While Indonesian President Susilo Bambang Yudhoyono led survivors, dignitaries, and aid workers in prayer for those who lost their lives in the tsunami, verses from the Koran are sung out.
A little Acehnese boy, who was orphaned by the tsunami, sings a haunting song about loss at the ceremony on the shoreline of Banda Aceh, where the tsunami struck. Many people wept, including survivors, government officials, and aid workers.
As sirens rang out at the exact moment the disaster struck a year ago, Mr. Yudhoyono asked for a moment of silence for all those who perished in the disaster.
"Let us now bow our heads in silence to pray for the souls of hundreds-of-thousands, who lost their lives as a result of the tsunami on December 26, last year. May they rest in peace by God's side," he said.
All across Aceh on Monday, survivors offered prayers for those who died in the earthquake and tsunami that struck 12 Indian Ocean nations, killing at least 230,000 people.
Aceh was the worst hit, first by the massive 9.1 magnitude quake, and then by the tsunami's waves. Much of the region's road system and infrastructure was destroyed. Yet, life has gone on here.
The United Nations says a staggering $13.6 billion have been pledged to help the countries hit by the tsunami to rebuild, with 75 percent of that already secured. At least $6 billion money of that has been earmarked for Aceh.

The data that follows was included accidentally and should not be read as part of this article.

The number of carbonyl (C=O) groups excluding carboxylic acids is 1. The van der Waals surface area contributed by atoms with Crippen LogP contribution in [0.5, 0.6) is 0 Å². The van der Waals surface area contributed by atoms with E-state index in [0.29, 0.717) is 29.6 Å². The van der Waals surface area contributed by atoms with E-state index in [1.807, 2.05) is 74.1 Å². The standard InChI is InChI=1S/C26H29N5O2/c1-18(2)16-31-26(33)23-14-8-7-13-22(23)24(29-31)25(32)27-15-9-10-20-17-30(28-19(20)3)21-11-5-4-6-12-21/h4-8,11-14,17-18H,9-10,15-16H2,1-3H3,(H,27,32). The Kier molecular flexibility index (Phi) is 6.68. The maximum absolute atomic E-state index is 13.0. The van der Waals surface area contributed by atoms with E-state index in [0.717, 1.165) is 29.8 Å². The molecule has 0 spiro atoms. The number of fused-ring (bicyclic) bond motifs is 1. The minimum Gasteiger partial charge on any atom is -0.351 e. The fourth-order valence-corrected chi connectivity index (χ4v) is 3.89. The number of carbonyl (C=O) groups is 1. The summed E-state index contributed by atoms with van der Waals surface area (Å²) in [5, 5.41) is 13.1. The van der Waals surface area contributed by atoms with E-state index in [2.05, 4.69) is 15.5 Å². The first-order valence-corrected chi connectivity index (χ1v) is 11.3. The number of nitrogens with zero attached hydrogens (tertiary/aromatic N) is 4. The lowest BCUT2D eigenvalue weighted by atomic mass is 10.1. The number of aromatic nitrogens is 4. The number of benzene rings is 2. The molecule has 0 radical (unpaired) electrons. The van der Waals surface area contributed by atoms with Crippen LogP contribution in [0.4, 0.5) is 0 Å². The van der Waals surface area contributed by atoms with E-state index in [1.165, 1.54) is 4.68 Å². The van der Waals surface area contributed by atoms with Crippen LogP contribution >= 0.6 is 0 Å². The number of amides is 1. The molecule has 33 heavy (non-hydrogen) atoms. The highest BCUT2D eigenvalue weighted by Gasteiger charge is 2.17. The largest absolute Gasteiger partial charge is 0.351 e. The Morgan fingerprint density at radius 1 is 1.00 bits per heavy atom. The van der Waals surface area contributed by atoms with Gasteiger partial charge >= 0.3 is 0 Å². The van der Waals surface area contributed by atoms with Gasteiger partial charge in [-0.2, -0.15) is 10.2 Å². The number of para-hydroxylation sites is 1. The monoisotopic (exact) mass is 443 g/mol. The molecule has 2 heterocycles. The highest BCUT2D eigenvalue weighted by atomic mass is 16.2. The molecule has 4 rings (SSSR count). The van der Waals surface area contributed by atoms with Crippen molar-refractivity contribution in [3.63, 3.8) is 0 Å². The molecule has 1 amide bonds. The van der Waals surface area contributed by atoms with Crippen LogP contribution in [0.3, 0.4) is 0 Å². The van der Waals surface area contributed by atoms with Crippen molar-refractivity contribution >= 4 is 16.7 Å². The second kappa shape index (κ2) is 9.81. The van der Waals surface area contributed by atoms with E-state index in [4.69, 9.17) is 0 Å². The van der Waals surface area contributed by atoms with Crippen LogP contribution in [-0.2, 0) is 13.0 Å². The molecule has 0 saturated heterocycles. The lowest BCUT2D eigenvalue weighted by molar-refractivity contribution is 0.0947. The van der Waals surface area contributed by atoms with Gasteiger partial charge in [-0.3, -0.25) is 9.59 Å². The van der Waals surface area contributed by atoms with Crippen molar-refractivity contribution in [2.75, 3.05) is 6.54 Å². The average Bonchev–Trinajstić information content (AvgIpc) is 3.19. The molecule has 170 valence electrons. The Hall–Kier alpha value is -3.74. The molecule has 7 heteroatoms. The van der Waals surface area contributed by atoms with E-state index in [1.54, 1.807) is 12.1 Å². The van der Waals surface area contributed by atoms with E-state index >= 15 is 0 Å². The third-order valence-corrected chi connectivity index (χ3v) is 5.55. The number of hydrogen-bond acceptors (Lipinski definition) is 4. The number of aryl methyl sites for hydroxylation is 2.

While the reconstruction of Aceh is well under way, hundreds-of-thousands of Acehnese remain homeless. At least 70,000 live in miserable conditions in tents, while 80,000 others live in crowded barracks. The rest, about 300,000, live with relatives and friends.
As the U.N.'s special envoy for tsunami recovery, former President Bill Clinton acknowledges in a taped video speech to the Acehnese people that much remains to be done.
"I know many of you still are bearing great hardships. But despite your hardship and grief, you've been extraordinarily resilient," he said. "I want you to know that I won't be satisfied, until you have decent homes and job opportunities, so that your children can grow up with a renewed sense of security. I will stay the course and work with you to sustain the promise of a brighter future."
Mr. Yudhoyono says the reconstruction efforts in Aceh are far from over.
"We have to provide new homes for the hundreds-of-thousands of homeless," he said. "We need to stimulate the economy and provide jobs. We need to meet the needs of not just the cities, but the outlying villages, too."
Despite pledges of continued help, many Acehnese remain skeptical after a year of unbelievable hardship and sorrow. And they say that no amount of aid will ease their grief for lost homes and loved ones.